A good share of LGBT Pride Month stories and articles begin with mention of the Stonewall Riots in New York City. Instead, I want to quote Thomas Jefferson. One of his most famous warnings, is one of my favorites. “The price of freedom is eternal vigilance.”
Like other civil rights struggles, the LGBT movement came about because of overt oppression and repression by society in general and moralists in particular. At every turn, civil rights gains are accompanied by often violent backlash by opponents. Frequently the opponents accuse the oppressed of being the oppressors.
It’s extremely frustrating to be a member of the gay community in America these days. On one hand, we have our individual stories of happiness and repression that ache to be told. On the other hand, we wonder how much we can express to the majority culture before society burns out and tunes out what we need to communicate. How much longer can we take two steps forward and get pushed one step backward? These aspects have been on my mind as I pondered how to compose my annual Pride Month bluejayblog post.
Like thousands of other people, I cried tears of joy upon hearing about the landmark US Supreme Court rulings regarding same-sex marriage. This ruling was not an isolated advancement that just dropped from the sky. It came about after years and years of work and advocacy, pain and punishment. In that it happened last year, during Pride Month, was further cause for happiness. The happiness has been bittersweet for those of us who live in states where discriminatory marriage laws have not been overturned.
The marriage struggle is just one of many partial victories for the LGBT community. In many areas of North America, there have been momentous gains as the result of arduous work, preceded by untold pain and disappointment. For those advancements, we are very grateful. We want to thank the early pioneers who sometimes made the ultimate sacrifice to help others.
While my brothers and sisters who live in more tolerant States and metropolitan areas celebrate, I hope they remember that the work is far from finished. Those of us who live in places like Nebraska or the Deep South don’t have as much of the share of social acceptance.
There is a generously funded opposition movement that seeks to erase all of the gains that all civil rights movements made during the past century. While some of us enjoy our little Pride Month parties on the LGBT Titanic, we need to beware of the massive icebergs of ignorance and prejudice that loom ahead of us. Without eternal vigilance, our freedoms will go down.
The LGBT civil rights movement is not limited to North America and Europe. The struggle goes on everywhere. At those times when we feel smug and forget to be thankful for what we have in America, we need to remember that the rest of the World is a testing ground for people who aim to crush the life out of LGBT people.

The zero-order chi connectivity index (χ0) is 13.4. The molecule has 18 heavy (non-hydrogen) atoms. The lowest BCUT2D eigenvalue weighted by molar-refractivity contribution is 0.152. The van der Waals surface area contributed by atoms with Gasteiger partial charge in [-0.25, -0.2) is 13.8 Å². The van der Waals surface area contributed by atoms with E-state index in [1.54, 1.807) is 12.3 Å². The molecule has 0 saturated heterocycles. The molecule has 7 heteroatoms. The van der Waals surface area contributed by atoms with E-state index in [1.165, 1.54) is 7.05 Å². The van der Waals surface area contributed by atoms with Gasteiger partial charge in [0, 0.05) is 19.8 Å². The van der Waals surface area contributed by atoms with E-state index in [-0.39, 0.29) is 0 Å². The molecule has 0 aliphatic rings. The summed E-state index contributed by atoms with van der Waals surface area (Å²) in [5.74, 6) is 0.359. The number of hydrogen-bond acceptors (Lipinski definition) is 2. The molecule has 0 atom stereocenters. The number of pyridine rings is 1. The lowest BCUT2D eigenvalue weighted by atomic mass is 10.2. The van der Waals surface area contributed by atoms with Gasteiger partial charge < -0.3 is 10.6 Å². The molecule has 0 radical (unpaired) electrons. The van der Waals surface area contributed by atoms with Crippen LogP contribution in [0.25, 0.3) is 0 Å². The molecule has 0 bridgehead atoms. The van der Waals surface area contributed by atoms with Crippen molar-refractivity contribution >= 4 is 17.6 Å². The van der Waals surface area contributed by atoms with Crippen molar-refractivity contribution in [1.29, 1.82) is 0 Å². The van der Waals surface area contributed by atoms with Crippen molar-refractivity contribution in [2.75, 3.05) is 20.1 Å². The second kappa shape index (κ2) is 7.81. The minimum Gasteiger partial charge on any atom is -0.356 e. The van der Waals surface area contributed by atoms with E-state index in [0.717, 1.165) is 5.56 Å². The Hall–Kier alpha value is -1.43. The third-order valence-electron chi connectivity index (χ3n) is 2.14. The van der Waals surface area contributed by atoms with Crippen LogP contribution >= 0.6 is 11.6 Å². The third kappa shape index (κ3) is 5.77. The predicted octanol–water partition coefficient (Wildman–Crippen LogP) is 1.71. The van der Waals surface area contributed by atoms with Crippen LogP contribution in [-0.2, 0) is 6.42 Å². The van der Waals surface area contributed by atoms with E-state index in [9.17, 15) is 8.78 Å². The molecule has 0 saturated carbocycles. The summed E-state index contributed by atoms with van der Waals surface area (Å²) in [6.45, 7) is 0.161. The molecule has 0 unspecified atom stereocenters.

The oppression and violence against gays and lesbians continues unabated in such places as Russia, China, Uganda, Nigeria, and many other nations. If you are gay, perceived of as gay, or “accused” of being gay, you can be incarcerated or killed.
The civil rights struggles of the LGBT community are up against almost impossible odds.
Worldwide, the efforts to counter hate and ignorance have only just begun. Freedom movements are not just passing media events, they are long-term investments of heroic effort and striving by the oppressed and our allies.
There are people who decry the need for LGBT Pride celebrations. Sometimes we hear an opponent call for a straight pride parade. All I can say is that, if you are mainstream heterosexual, please be very grateful that you have no need for straight pride parades.
Each civil rights struggle has had its own version of a “pride” celebration to provide a morale boost for their members. The women’s suffragettes conducted meetings and held parades to bolster women’s rights. The Black Power movement did much the same for people of African heritage. We find the various activists and advocates for other marginalized populations working to claim equality with the majority culture.
Perhaps, someday, there will be no more need of civil rights movements. That will happen when people of all kinds treat each other, simply, as people. These days, that notion seems like a far-off fantasy. So, for the foreseeable future, there will be folks advocating and celebrating equality for all.
There will probably be a real need for Pride Month for years to come.
The Blue Jay of Happiness reminds members of social minorities, that your silence will not protect you.